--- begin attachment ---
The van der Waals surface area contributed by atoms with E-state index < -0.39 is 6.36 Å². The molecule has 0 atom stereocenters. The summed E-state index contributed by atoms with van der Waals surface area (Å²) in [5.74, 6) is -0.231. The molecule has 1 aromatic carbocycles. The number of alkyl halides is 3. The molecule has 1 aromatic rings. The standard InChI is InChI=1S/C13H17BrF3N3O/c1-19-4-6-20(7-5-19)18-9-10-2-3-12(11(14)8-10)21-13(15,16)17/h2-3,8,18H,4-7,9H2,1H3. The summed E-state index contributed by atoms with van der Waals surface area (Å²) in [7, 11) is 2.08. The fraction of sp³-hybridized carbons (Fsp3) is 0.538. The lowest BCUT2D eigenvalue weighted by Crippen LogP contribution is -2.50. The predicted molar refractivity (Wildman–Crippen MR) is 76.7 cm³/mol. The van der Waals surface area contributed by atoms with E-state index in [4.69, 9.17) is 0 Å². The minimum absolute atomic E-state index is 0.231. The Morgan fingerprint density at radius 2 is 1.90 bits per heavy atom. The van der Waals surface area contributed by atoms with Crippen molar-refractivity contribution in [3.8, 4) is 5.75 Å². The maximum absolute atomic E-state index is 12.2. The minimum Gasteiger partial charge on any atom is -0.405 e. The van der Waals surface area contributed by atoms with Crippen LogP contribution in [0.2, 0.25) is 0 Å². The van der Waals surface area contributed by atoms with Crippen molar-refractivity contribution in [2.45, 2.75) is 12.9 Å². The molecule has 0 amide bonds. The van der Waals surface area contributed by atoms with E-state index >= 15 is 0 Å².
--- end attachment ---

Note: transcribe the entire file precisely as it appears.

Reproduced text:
The van der Waals surface area contributed by atoms with E-state index < -0.39 is 6.36 Å². The molecule has 0 atom stereocenters. The summed E-state index contributed by atoms with van der Waals surface area (Å²) in [5.74, 6) is -0.231. The molecule has 1 aromatic carbocycles. The number of alkyl halides is 3. The molecule has 1 aromatic rings. The standard InChI is InChI=1S/C13H17BrF3N3O/c1-19-4-6-20(7-5-19)18-9-10-2-3-12(11(14)8-10)21-13(15,16)17/h2-3,8,18H,4-7,9H2,1H3. The summed E-state index contributed by atoms with van der Waals surface area (Å²) in [7, 11) is 2.08. The fraction of sp³-hybridized carbons (Fsp3) is 0.538. The lowest BCUT2D eigenvalue weighted by Crippen LogP contribution is -2.50. The predicted molar refractivity (Wildman–Crippen MR) is 76.7 cm³/mol. The van der Waals surface area contributed by atoms with E-state index in [4.69, 9.17) is 0 Å². The minimum absolute atomic E-state index is 0.231. The Morgan fingerprint density at radius 2 is 1.90 bits per heavy atom. The van der Waals surface area contributed by atoms with Crippen molar-refractivity contribution in [3.8, 4) is 5.75 Å². The maximum absolute atomic E-state index is 12.2. The minimum Gasteiger partial charge on any atom is -0.405 e. The van der Waals surface area contributed by atoms with Crippen LogP contribution in [0.2, 0.25) is 0 Å². The van der Waals surface area contributed by atoms with Crippen molar-refractivity contribution in [2.45, 2.75) is 12.9 Å². The molecule has 0 amide bonds. The van der Waals surface area contributed by atoms with E-state index >= 15 is 0 Å².